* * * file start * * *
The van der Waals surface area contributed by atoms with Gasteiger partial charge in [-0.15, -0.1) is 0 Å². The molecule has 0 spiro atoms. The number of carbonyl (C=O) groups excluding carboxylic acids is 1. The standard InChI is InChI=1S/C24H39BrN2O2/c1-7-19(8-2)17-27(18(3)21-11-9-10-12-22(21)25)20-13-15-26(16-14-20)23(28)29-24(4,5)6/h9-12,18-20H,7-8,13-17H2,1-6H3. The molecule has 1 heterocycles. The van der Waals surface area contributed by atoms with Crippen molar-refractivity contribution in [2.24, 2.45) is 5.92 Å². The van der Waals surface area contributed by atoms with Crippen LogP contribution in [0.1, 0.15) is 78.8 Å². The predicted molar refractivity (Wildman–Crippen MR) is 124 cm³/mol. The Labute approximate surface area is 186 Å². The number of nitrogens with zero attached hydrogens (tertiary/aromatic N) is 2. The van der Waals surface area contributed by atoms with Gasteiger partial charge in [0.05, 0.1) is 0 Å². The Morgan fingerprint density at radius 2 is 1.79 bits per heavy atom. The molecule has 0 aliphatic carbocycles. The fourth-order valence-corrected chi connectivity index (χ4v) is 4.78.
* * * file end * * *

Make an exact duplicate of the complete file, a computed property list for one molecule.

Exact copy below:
The van der Waals surface area contributed by atoms with Gasteiger partial charge in [-0.15, -0.1) is 0 Å². The molecule has 0 spiro atoms. The number of carbonyl (C=O) groups excluding carboxylic acids is 1. The standard InChI is InChI=1S/C24H39BrN2O2/c1-7-19(8-2)17-27(18(3)21-11-9-10-12-22(21)25)20-13-15-26(16-14-20)23(28)29-24(4,5)6/h9-12,18-20H,7-8,13-17H2,1-6H3. The molecule has 1 heterocycles. The van der Waals surface area contributed by atoms with Crippen molar-refractivity contribution in [2.24, 2.45) is 5.92 Å². The van der Waals surface area contributed by atoms with Crippen LogP contribution in [0.1, 0.15) is 78.8 Å². The predicted molar refractivity (Wildman–Crippen MR) is 124 cm³/mol. The Labute approximate surface area is 186 Å². The number of nitrogens with zero attached hydrogens (tertiary/aromatic N) is 2. The van der Waals surface area contributed by atoms with Gasteiger partial charge in [0.05, 0.1) is 0 Å². The Morgan fingerprint density at radius 2 is 1.79 bits per heavy atom. The molecule has 0 aliphatic carbocycles. The fourth-order valence-corrected chi connectivity index (χ4v) is 4.78.